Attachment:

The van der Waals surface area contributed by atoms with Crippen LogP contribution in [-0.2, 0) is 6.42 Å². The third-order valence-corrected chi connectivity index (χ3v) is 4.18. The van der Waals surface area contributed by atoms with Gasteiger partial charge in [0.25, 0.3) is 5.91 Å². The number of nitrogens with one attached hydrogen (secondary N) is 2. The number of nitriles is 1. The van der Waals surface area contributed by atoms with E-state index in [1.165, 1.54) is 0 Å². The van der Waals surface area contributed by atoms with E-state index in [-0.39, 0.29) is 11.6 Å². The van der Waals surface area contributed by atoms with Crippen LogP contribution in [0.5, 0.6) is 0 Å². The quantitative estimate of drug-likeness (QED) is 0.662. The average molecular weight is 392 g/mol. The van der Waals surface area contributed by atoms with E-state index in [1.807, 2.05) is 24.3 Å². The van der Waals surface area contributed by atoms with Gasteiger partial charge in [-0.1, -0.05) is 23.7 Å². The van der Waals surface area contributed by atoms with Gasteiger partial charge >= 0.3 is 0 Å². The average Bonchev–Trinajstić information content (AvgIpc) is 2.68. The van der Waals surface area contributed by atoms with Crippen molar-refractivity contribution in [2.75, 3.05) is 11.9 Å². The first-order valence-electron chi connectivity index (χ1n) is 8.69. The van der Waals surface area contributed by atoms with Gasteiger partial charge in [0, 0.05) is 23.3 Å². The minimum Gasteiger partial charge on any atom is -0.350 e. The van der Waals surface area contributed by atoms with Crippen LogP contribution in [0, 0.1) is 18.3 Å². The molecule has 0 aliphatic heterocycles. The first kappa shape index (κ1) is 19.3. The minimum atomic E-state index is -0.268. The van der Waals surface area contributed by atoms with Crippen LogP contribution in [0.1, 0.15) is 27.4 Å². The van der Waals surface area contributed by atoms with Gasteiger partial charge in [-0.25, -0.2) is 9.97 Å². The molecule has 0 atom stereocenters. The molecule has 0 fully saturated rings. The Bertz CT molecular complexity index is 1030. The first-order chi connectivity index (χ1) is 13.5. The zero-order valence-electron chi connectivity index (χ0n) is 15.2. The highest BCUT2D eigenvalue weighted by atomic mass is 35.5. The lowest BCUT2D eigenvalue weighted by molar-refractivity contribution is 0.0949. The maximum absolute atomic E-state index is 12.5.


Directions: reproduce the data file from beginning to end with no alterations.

The van der Waals surface area contributed by atoms with Crippen LogP contribution in [-0.2, 0) is 6.42 Å². The third-order valence-corrected chi connectivity index (χ3v) is 4.18. The van der Waals surface area contributed by atoms with Gasteiger partial charge in [0.25, 0.3) is 5.91 Å². The number of nitrogens with one attached hydrogen (secondary N) is 2. The number of nitriles is 1. The van der Waals surface area contributed by atoms with E-state index in [1.165, 1.54) is 0 Å². The van der Waals surface area contributed by atoms with E-state index in [-0.39, 0.29) is 11.6 Å². The van der Waals surface area contributed by atoms with Crippen LogP contribution in [0.5, 0.6) is 0 Å². The quantitative estimate of drug-likeness (QED) is 0.662. The average molecular weight is 392 g/mol. The van der Waals surface area contributed by atoms with E-state index in [1.807, 2.05) is 24.3 Å². The van der Waals surface area contributed by atoms with Gasteiger partial charge in [-0.1, -0.05) is 23.7 Å². The van der Waals surface area contributed by atoms with Gasteiger partial charge >= 0.3 is 0 Å². The average Bonchev–Trinajstić information content (AvgIpc) is 2.68. The van der Waals surface area contributed by atoms with Crippen molar-refractivity contribution in [2.75, 3.05) is 11.9 Å². The first-order valence-electron chi connectivity index (χ1n) is 8.69. The van der Waals surface area contributed by atoms with Gasteiger partial charge in [0, 0.05) is 23.3 Å². The minimum Gasteiger partial charge on any atom is -0.350 e. The van der Waals surface area contributed by atoms with Crippen LogP contribution in [0, 0.1) is 18.3 Å². The molecule has 0 aliphatic heterocycles. The first kappa shape index (κ1) is 19.3. The minimum atomic E-state index is -0.268. The van der Waals surface area contributed by atoms with Crippen LogP contribution in [0.1, 0.15) is 27.4 Å². The van der Waals surface area contributed by atoms with Gasteiger partial charge in [-0.25, -0.2) is 9.97 Å². The molecule has 0 atom stereocenters. The molecule has 0 fully saturated rings. The Bertz CT molecular complexity index is 1030. The first-order chi connectivity index (χ1) is 13.5. The zero-order valence-electron chi connectivity index (χ0n) is 15.2. The highest BCUT2D eigenvalue weighted by atomic mass is 35.5. The lowest BCUT2D eigenvalue weighted by molar-refractivity contribution is 0.0949. The maximum absolute atomic E-state index is 12.5.